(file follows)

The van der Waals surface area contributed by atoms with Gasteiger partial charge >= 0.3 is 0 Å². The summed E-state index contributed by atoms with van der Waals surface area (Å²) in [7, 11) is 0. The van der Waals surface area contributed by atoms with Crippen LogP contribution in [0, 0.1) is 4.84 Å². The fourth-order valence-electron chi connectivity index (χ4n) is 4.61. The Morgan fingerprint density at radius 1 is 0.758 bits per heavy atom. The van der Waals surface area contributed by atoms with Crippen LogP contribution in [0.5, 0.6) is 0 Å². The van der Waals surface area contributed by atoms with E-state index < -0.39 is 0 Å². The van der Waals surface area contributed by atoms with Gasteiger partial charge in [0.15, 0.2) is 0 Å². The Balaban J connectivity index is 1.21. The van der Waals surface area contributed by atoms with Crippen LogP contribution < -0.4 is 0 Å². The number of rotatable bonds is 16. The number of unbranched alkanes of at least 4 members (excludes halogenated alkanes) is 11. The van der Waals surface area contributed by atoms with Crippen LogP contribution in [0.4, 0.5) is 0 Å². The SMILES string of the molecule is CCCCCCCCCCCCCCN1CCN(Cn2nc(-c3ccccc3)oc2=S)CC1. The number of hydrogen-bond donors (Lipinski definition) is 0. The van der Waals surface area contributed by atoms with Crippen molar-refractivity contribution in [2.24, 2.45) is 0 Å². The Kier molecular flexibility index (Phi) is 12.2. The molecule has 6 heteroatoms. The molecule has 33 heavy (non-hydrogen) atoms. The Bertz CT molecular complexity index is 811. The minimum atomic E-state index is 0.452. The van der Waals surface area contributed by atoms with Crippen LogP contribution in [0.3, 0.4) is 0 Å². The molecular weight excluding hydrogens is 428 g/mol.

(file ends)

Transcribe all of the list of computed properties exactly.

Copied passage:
The van der Waals surface area contributed by atoms with Gasteiger partial charge >= 0.3 is 0 Å². The summed E-state index contributed by atoms with van der Waals surface area (Å²) in [7, 11) is 0. The van der Waals surface area contributed by atoms with Crippen LogP contribution in [0, 0.1) is 4.84 Å². The fourth-order valence-electron chi connectivity index (χ4n) is 4.61. The Morgan fingerprint density at radius 1 is 0.758 bits per heavy atom. The van der Waals surface area contributed by atoms with Crippen LogP contribution in [0.5, 0.6) is 0 Å². The van der Waals surface area contributed by atoms with E-state index < -0.39 is 0 Å². The van der Waals surface area contributed by atoms with Gasteiger partial charge in [0.15, 0.2) is 0 Å². The Balaban J connectivity index is 1.21. The van der Waals surface area contributed by atoms with Crippen LogP contribution < -0.4 is 0 Å². The number of rotatable bonds is 16. The number of unbranched alkanes of at least 4 members (excludes halogenated alkanes) is 11. The van der Waals surface area contributed by atoms with Crippen LogP contribution in [0.4, 0.5) is 0 Å². The SMILES string of the molecule is CCCCCCCCCCCCCCN1CCN(Cn2nc(-c3ccccc3)oc2=S)CC1. The number of hydrogen-bond donors (Lipinski definition) is 0. The van der Waals surface area contributed by atoms with Crippen molar-refractivity contribution in [2.24, 2.45) is 0 Å². The Kier molecular flexibility index (Phi) is 12.2. The molecule has 6 heteroatoms. The molecule has 33 heavy (non-hydrogen) atoms. The Bertz CT molecular complexity index is 811. The minimum atomic E-state index is 0.452. The van der Waals surface area contributed by atoms with Crippen LogP contribution in [0.3, 0.4) is 0 Å². The molecular weight excluding hydrogens is 428 g/mol.